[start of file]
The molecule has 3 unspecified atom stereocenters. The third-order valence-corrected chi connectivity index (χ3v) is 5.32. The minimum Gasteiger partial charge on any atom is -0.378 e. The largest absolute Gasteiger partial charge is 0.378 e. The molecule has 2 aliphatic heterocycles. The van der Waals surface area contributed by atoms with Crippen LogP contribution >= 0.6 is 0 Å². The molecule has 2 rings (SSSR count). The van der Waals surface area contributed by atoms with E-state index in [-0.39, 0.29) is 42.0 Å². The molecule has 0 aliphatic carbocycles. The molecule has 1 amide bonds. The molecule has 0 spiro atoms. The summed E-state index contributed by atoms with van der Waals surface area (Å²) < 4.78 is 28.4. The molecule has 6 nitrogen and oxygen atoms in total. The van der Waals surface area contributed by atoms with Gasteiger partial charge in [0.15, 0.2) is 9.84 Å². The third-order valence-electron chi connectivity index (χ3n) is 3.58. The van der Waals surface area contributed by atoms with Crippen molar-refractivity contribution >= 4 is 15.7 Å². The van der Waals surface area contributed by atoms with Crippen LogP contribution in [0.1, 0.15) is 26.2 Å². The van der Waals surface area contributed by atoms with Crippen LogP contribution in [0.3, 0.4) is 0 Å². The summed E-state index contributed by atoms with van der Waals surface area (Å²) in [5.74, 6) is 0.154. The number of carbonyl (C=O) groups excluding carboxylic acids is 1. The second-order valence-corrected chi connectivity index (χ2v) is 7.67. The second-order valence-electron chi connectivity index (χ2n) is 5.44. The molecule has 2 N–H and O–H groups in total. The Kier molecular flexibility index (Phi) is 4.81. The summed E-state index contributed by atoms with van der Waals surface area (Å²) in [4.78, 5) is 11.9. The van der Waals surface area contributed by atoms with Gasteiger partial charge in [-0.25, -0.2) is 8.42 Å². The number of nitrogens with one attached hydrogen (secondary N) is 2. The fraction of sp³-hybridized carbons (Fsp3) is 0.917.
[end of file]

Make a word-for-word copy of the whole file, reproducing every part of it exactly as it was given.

The molecule has 3 unspecified atom stereocenters. The third-order valence-corrected chi connectivity index (χ3v) is 5.32. The minimum Gasteiger partial charge on any atom is -0.378 e. The largest absolute Gasteiger partial charge is 0.378 e. The molecule has 2 aliphatic heterocycles. The van der Waals surface area contributed by atoms with Crippen LogP contribution >= 0.6 is 0 Å². The molecule has 2 rings (SSSR count). The van der Waals surface area contributed by atoms with E-state index in [-0.39, 0.29) is 42.0 Å². The molecule has 0 aliphatic carbocycles. The molecule has 1 amide bonds. The molecule has 0 spiro atoms. The summed E-state index contributed by atoms with van der Waals surface area (Å²) < 4.78 is 28.4. The molecule has 6 nitrogen and oxygen atoms in total. The van der Waals surface area contributed by atoms with Gasteiger partial charge in [0.15, 0.2) is 9.84 Å². The third-order valence-electron chi connectivity index (χ3n) is 3.58. The van der Waals surface area contributed by atoms with Crippen molar-refractivity contribution >= 4 is 15.7 Å². The van der Waals surface area contributed by atoms with Crippen LogP contribution in [0.1, 0.15) is 26.2 Å². The van der Waals surface area contributed by atoms with Crippen LogP contribution in [0.3, 0.4) is 0 Å². The summed E-state index contributed by atoms with van der Waals surface area (Å²) in [5.74, 6) is 0.154. The number of carbonyl (C=O) groups excluding carboxylic acids is 1. The second-order valence-corrected chi connectivity index (χ2v) is 7.67. The second-order valence-electron chi connectivity index (χ2n) is 5.44. The molecule has 2 N–H and O–H groups in total. The Kier molecular flexibility index (Phi) is 4.81. The summed E-state index contributed by atoms with van der Waals surface area (Å²) in [4.78, 5) is 11.9. The van der Waals surface area contributed by atoms with Gasteiger partial charge in [-0.25, -0.2) is 8.42 Å². The number of nitrogens with one attached hydrogen (secondary N) is 2. The fraction of sp³-hybridized carbons (Fsp3) is 0.917.